7. Let’s face it, the Glock is a POS. Not a POS like a Jennings. It is a POS like the AK. Cheap, reliable and acceptably accurate. It is a utilitarian piece of plastic that gets the job done so stop buying into the Glock perfection and accept it for what it is. If you want a gun that is not a POS, get a Springfield, SiG, H&K or a 1911.

    • +1. Good comparison. Just like an AK was made for an illiterate peasant, (you can pour sand into the damn things and they keep shooting) glocks are made for people who have little to no experience with accurate fun to shoot guns. That is why they sell big at police departments, gun shows and in less than lawful areas. Glocks (and the 9mm they rode in on) are European junk.

        • Typical Glockster — just doesn’t get it. We aren’t saying Glocks are garbage. We are saying that they are reliable, servicable, and inexpensive. They just are not up to the out of the box quality of many other equally reliable and servicable pistols that don’t need trigger and sight work to satisfy a lot of owners who are using them for self defense.

      • >> Just like an AK was made for an illiterate peasant

        Have you actually read the AK operating guide/manual?

        For that matter, did you know that there is one? Turns out the “illiterate peasants” were expected to be able to read some quite long and complicated words.

        Seriously, this ridiculous picture that some Americans seem to have about USSR circa 40s-50s is, well, ridiculous. There was a lot of bad shit going on under Stalin, but education was set up pretty damn well, even for the peasants. That was one thing that Bolsheviks always took seriously.

        • Right, so the average Russian was smarter than the average American at that time? Have you ever seen (or taken) tests from the American school system pre-1960? Our education back then was second to none. There manual may be complicated but it does not mean they all read or understood it. My guess is like most peasants they learned and were good with their hands. Look the point of the post was that an AK is essentially a bulletproof gun that is cheap to build and lasts as long as the energizer bunny. They are not my idea of a gun that is fun to own and shoot beyond its pure functional spartan bones. Just like a glock.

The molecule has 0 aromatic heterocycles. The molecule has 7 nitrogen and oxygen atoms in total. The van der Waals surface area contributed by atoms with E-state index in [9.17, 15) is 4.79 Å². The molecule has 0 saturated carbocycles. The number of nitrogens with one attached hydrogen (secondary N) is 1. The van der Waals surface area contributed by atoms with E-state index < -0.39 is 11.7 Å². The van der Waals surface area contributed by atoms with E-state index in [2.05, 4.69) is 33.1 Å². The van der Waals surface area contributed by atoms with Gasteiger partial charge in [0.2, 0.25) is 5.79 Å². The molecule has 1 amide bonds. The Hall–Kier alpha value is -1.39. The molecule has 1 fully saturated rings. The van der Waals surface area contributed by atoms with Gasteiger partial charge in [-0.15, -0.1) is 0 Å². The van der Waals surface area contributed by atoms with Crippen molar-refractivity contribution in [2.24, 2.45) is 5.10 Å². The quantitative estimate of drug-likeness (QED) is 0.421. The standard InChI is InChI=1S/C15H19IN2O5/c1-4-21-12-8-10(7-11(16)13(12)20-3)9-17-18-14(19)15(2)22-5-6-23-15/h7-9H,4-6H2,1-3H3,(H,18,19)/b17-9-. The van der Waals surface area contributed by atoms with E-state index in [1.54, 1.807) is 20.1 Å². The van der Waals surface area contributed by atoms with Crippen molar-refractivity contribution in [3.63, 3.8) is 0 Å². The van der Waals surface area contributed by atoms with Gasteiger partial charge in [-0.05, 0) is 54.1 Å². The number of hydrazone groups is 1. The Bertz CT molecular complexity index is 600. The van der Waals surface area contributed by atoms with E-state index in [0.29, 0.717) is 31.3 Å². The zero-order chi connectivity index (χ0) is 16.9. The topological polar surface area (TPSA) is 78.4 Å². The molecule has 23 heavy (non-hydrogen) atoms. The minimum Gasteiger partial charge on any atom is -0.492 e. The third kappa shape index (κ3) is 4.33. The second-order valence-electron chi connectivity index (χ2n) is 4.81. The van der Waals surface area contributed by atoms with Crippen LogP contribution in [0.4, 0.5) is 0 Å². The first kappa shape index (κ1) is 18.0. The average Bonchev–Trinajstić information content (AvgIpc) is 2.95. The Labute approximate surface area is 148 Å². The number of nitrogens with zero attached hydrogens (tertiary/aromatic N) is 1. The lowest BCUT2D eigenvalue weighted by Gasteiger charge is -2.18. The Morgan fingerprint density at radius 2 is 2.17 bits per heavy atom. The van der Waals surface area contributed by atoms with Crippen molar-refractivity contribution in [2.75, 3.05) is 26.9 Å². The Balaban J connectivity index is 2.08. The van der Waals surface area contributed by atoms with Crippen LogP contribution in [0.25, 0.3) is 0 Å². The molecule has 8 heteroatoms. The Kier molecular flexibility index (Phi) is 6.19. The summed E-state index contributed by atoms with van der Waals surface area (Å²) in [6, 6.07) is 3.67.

• See the thing is I am not the typical Glockster. And yes the comment I replied to did say it was European junk so don’t say he didn’t.

        I own 2 Glocks, they do exactly what I want them to do. For fine, fun shooting, I am a Smith and Wesson revolver guy. But I would never call Glocks junk – there are plenty of low end firearms that qualify.

        I guess it is cool these days to bash Glocks because you like your more refined whatever. I guess it makes you look cool and sophisticated. That’s fine, more power to you and your self-worth. I love my PPQ and its fantastic trigger and ergos but my Glock 19 has a nicer recoil impulse. However, it is bulky so I choose to carry my Ruger SR9c. So obviously I am Glockster? No. I appreciate them for what they are and they are NOT junk. They are fine guns and have done the job for a lot of people.

        In fact, they are so junky the SEALS have been using them for years. And of course, they only use junk.

      • Wait, a poster said European junk, really! Many consider European manufactures top of the line, Hk, Sig, Berretta, CZ, Benelli…..
        I Have respect for what I consider a glock to be, a highly reliable tool that does its job as good as any, but might not be as pretty.

      • Well, he specified 1911 separately (I still think he misspelled “CZ” but leave that aside), so I’m guessing he did mean the XD. Based on what tdi has said in the past (and if I am getting this wrong, tdi, I do apologize), he *really* doesn’t like the complete lack of external safeties on the Glock and finds the XD with a grip safety vastly preferable.